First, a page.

Whether you like it on toast, or in guacamole, smoothies, sushi or salads, you'll know avocados are pretty good for you, but we're here to tell you that this creamy Mexican fruit is actually a true superfood.
Some people are wary of them due to their high fat content, but unlike the trans fats found in deep-fried food and saturated fats found in meat and dairy, avocados are full of monounsaturated fatty acids, which most people don't need to shy away from.
The most abundant fatty acid in avocado is oleic acid, which is also found in olive oil.
This type of fat has been linked to reduced inflammation in the body, an increase in high-density lipoprotein (HDL) cholesterol, a decrease in low-density lipoprotein (LDL) cholesterol and reduced blood pressure.
Clinical trials have repeatedly demonstrated that including avocado in your diet is beneficial for cholesterol levels and blood lipid profiles.
A study from Wesley Hospital in Australia showed that consuming a diet enriched with avocado is effective in decreasing our bad cholesterol (LDL), without decreasing our levels of good cholesterol (HDL).
Research from Pennsylvania State University produced similar results, concluding that avocado can help to prevent arteriosclerosis, thus reducing the risk of a heart attack. For a healthy heart, it gets a big tick.
Avocados are a good source of different vitamins and minerals, including vitamin C, E, K, B5, B6, potassium (did you know they contain more than bananas?), magnesium and folate.
Many of these nutrients are important for energy, so a little avocado each day can be a way to put some pep in your step.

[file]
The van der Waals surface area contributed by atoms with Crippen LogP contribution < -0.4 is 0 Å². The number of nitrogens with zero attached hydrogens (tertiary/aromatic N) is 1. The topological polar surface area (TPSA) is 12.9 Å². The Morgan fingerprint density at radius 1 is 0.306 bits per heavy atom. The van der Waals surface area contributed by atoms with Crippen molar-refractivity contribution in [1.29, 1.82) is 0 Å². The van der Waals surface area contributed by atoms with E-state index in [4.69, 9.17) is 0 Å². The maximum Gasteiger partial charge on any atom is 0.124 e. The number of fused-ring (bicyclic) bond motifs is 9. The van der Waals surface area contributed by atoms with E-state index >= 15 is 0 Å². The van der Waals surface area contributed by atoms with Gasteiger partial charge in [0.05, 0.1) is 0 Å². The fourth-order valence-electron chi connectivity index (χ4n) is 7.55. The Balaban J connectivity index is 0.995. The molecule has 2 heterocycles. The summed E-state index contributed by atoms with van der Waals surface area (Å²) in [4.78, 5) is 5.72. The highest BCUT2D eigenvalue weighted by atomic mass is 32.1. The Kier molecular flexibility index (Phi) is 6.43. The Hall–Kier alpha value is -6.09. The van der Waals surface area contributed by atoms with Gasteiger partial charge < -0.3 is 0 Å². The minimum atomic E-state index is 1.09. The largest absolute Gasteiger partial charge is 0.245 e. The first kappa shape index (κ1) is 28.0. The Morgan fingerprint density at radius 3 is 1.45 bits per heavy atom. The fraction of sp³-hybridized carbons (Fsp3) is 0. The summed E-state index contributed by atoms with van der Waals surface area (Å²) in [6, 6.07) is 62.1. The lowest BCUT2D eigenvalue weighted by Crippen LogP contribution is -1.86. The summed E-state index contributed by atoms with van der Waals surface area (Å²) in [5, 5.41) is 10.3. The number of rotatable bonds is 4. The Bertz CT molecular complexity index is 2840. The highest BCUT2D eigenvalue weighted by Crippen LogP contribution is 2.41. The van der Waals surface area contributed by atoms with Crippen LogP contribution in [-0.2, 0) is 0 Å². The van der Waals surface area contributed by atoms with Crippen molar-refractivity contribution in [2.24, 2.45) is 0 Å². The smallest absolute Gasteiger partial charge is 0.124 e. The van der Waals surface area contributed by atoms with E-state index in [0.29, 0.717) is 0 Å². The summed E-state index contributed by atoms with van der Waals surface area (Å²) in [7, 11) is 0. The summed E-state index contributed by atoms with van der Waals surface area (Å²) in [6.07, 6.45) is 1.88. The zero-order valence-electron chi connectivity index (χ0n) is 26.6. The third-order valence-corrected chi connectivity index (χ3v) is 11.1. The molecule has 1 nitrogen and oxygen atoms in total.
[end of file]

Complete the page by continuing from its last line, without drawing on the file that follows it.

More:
Vitamin C boosts the body's absorption of iron from food, and iron plays a key role in transporting oxygen throughout the body – hence fatigue and dizziness are symptoms of a deficiency. Vitamin C is a key nutrient used in collagen production too.
Vitamin E helps with several bodily functions, from the immune system to skin health.
The carotenoid antioxidants lutein and zeaxanthin in avocados also work to reduce our chances of eye conditions.
During pregnancy, add a few avocados to your shopping list each week for the folate they contain, which is vital for healthy foetal development.
Being creamy and nutrient-dense also makes them a great food for kids.
On days that you work out, as well as eating some good-quality protein, enjoy some avocado as they contain many of the essential amino acids required for protein synthesis, and muscle repair and recovery.
If you're trying to lose weight, it can be tempting to ditch high-fat foods such as avocado from your diet, as fat contains twice the amount of calories per gram than carbs or protein. But you shouldn't!
The fat in your diet and the fat on your body are very different things.
According to Dr Libby Weaver, healthy fats are crucial for stabilising blood glucose levels and can help curb sugar cravings.
The combination of abundant fat and fibre in avocado leaves us feeling satiated for longer without any blood sugar spikes, meaning you're less likely to feel like heading to the vending machine or back to the fridge.
At the end of the day, this can result in a lower overall calorie intake and better weight loss.
There's also a strong link between a high-fibre diet and a lower risk of many diseases.
Some nutrients (such as vitamin A, D, E K and some antioxidants) are fat soluble, which means that they need to be combined with fat in order to be properly absorbed and utilised by the body.
Because of this, embarking on a low-fat diet can actually be detrimental to your health if it means you end up absorbing less of the good stuff.
Having said all this, as delicious as it would be to eat avocado at every meal, like everything else, it should be eaten in moderation.
Although avocados come straight from the tree and are incredibly good for you, eating beyond your energy needs will result in weight gain.
Half an avocado per day is a good amount for the average person.
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